Steamrollers will be trudging county and township roads across Butler County soon, now that the commissioners have approved $5.7 million to resurface 44 miles of county and township roads.
Some of the bigger projects include Union Centre Boulevard from the Fairfield border to Ohio 747 in West Chester Twp. and Cincinnati Dayton Road from Mauds Hughes Road to Ohio 129 in Liberty and West Chester townships, projects totalling $832,104.
Butler County Engineer Greg Wilkens said resurfacing efforts have increased in recent years to bring road life cycles down to a more optimal range. When Wilkens took office in 2001, the resurfacing cycle was about 32 years. In 2017, it was 24 years. The goal to resurface roads every 15-16 years is about 10 years out, Wilkens said.
“With the program we’ve got allocated now, you can see that’s why there is $5.6 million in asphalt resurfacing,” Wilkens said. “Which is a big number … That’s to lower our life cycle. We should be around 17 years continuing on this program.”
West Chester will have the most roads resurfaced with 12.2 miles at a cost of $1.9 million. Tim Franck, community services director for the township, said they have budgeted about $750,000 — a total of $2.7 million for all infrastructure improvements this year — to put toward the paving projects.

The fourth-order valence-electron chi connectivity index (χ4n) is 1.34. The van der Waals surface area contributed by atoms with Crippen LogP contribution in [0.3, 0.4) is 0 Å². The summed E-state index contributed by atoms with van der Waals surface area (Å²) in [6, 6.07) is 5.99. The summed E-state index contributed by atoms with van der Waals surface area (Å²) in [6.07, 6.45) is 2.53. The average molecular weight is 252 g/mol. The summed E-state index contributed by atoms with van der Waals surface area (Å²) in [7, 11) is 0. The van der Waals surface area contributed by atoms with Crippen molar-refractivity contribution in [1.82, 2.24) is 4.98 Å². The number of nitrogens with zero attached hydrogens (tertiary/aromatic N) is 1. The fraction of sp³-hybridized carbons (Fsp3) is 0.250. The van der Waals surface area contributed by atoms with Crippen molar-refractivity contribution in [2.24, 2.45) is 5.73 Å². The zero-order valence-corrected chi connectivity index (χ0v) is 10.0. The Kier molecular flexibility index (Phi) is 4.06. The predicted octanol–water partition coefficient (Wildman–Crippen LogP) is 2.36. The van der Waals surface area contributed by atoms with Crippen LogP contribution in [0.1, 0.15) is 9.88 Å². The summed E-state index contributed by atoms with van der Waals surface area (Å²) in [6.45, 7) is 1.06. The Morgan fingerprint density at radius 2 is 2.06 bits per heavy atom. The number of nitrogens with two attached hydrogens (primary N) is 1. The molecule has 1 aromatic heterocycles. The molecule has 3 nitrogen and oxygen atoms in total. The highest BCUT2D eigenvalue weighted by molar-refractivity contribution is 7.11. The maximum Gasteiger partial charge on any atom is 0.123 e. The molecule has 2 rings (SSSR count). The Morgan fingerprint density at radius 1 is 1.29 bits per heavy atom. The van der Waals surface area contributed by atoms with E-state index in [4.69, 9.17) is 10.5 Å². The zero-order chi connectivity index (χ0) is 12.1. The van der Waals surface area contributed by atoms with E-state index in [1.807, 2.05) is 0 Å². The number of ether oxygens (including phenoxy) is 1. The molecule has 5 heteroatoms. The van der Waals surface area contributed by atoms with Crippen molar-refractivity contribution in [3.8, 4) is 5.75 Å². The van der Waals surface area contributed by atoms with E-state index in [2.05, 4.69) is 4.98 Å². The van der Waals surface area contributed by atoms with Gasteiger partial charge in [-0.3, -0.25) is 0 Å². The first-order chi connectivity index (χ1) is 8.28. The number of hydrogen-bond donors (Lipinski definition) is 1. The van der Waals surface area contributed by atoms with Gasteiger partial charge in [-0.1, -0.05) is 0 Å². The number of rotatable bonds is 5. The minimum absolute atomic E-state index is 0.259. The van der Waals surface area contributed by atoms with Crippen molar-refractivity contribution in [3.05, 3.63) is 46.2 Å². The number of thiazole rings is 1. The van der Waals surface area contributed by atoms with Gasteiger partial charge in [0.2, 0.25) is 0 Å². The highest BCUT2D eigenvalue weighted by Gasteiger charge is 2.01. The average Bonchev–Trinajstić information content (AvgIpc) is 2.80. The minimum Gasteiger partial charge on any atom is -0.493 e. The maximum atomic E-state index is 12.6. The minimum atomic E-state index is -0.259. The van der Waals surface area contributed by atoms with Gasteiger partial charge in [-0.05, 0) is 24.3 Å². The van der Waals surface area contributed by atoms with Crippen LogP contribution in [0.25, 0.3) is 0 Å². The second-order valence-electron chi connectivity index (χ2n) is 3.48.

Franck said they don’t have a formula for how often they repave roads, but everyone has had to make adjustments.
“We don’t have a specific time frame in mind, we evaluate each street per year…,” Franck said. “Historically when asphalt was cheaper a lot of communities paved every 15 years, no one can afford to do that now because of the cost.”
Liberty Twp. is second on the list of the most repaving projects with 7.5 miles and a $1.2 million expenditure. The township is contributing about $800,000 to the work. Trustee Board President Tom Farrell said they have many older neighborhoods and it is a challenge to keep up.
“Our road repair for our residential streets continues to grow,” Farrell said. “We knew it was going to happen, we know they only have so many years of use before they have to be repaved or black matted or repaired so we’re doing the best we can to stay ahead of it.”
Engineer’s spokesman Chris Petroci said some of the roads within the townships, like Cincinnati Dayton Road are county roads so that is on their dime. They bid all of the paving projects together but the townships are responsible for paying for their own roads.
“It saves money if we can lump township paving in with county paving,” Petroci said. “It saves everyone money.”
The road patching contracts are set for commissioner approval Monday.
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